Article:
I think not judging a book by its cover can be a load of nonsense. Yes, you shouldn’t make your mind up on its cover alone, but a little bit of aesthetic bias is never too harmful.

I’ve got a definite weakness for eye-catching typography and detailed illustration (which I much prefer to photography) and don’t get me started on dust jackets with hidden fantasy maps of the realms from the novel or fan-art posters on the reverse.

I didn’t realise just how crucial a book cover was until I started reading plays online. Without any artwork and only a title to go off, it’s pretty hard to judge what something is about. A beautiful cover is great for motivating you to read, especially during my A-Levels when I was trying to force my eyes open reading ‘Emma’ (sorry Jane Austen fans). It’s a tad annoying that hundreds of stunning covers exist for a book I wanted to stay well away from, but I can’t help but gravitate towards them every time I’m in a bookshop.

The only enemy of the book cover is the dreaded ‘replace the book cover with the film poster to remind everyone who might pick it up that this book is being adapted to film and will probably be destroyed in the process’ redesign. Please, just stop.

Priya Appleby

The cover of a book is important to attract the eye of a prospective reader and functions to set the tone of the book’s contents.

One of my favourite books, American Psycho by Brett Easton Ellis, does this perfectly in the original edition. Set against a blood-red background suitable for the book’s content, the anti-hero protagonist Patrick Bateman covers the top half of his face in a bloody mask, concealing his eyes and what remains of his soul. Despite this bloody mask labelling him as the titular murderer, he keeps his Wall Street polish; his chiselled jaw which he admires in the mirror every day and his pinstriped suit that he keeps on even for his murders.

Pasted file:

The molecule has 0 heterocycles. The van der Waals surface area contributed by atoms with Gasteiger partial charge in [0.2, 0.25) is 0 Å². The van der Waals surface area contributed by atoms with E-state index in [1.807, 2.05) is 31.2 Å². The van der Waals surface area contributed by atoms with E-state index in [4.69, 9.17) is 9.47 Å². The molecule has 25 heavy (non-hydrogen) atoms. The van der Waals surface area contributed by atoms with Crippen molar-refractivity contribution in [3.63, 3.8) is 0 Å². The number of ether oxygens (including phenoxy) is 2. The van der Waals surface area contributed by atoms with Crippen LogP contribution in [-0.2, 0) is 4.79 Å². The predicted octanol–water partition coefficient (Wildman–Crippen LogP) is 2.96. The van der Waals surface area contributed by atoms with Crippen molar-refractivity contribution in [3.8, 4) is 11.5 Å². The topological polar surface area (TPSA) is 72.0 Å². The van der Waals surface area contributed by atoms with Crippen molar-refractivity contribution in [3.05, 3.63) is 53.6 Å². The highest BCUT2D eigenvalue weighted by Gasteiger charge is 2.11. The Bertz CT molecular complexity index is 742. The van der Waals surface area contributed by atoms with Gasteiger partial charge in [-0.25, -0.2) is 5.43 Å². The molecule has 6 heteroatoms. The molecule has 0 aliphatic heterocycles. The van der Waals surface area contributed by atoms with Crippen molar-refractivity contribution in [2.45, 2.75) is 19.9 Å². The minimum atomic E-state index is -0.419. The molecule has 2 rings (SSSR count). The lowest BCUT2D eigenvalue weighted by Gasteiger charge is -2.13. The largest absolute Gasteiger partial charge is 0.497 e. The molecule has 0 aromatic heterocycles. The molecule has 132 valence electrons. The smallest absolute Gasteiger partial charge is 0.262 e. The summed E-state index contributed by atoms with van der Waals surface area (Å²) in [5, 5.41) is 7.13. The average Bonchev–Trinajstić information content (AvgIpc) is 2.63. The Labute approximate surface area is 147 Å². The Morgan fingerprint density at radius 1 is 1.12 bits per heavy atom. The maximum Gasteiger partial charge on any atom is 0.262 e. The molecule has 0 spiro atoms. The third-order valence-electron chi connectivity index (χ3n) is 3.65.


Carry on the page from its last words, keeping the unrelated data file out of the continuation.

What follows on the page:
I feel as if later covers for this book don’t do it justice at all. The image of Christian Bale’s face on one edition just tries to attract the eye of those who have seen the fairly decent film adaptation. The simple blood splatters against a plain white background on another are visually striking, sure, but they fail to capture the depraved essence of the book that makes it one of the most disgustingly intriguing books ever written.

Jack Oxford

Rich tapestries deck the rolling tables of my local Waterstones. Visitors pore over book covers that, like mosaic tiles, tesselate into swirling colours and designs. Each small canvas, flitting in and out of sight, yearns for an owner, a reader, a private audience.

Like carefully crafted illusions, book covers are often a marketing ploy, a deception. I have chanced on books which boast scenes of resplendent beauty on their front, only for their promise to dissipate as I begin to read. I have also dared to read books bound in grey hues of apathy, only to be drawn in by tales of wonder. The corporate connotations of book covers, each vying for attention, based on false promises, leave a foul aftertaste.

It may be kinder to see book covers as art, distinct from the words inside. They may reflect the art movements of the time. Or, they may reveal cultural connotations of different genres and politics, from counterculture to fantasy. Like a finely presented gourmet dish, there is beauty in the superficial. My favourite book cover belongs to ‘Things Fall Apart’ by Chinua Achebe. The spiralling design of a rooster, its neck strangled by a white chain, perfectly encapsulates protagonist Okonkwo’s descent into tragedy, also highlighting themes of masculinity, tradition, and inevitability. The design pays homage to the bright colours and masterful delineations of Igbo art, a reflection of the story within and an extension through forms of art that the written word cannot reach.

Rahul Mehta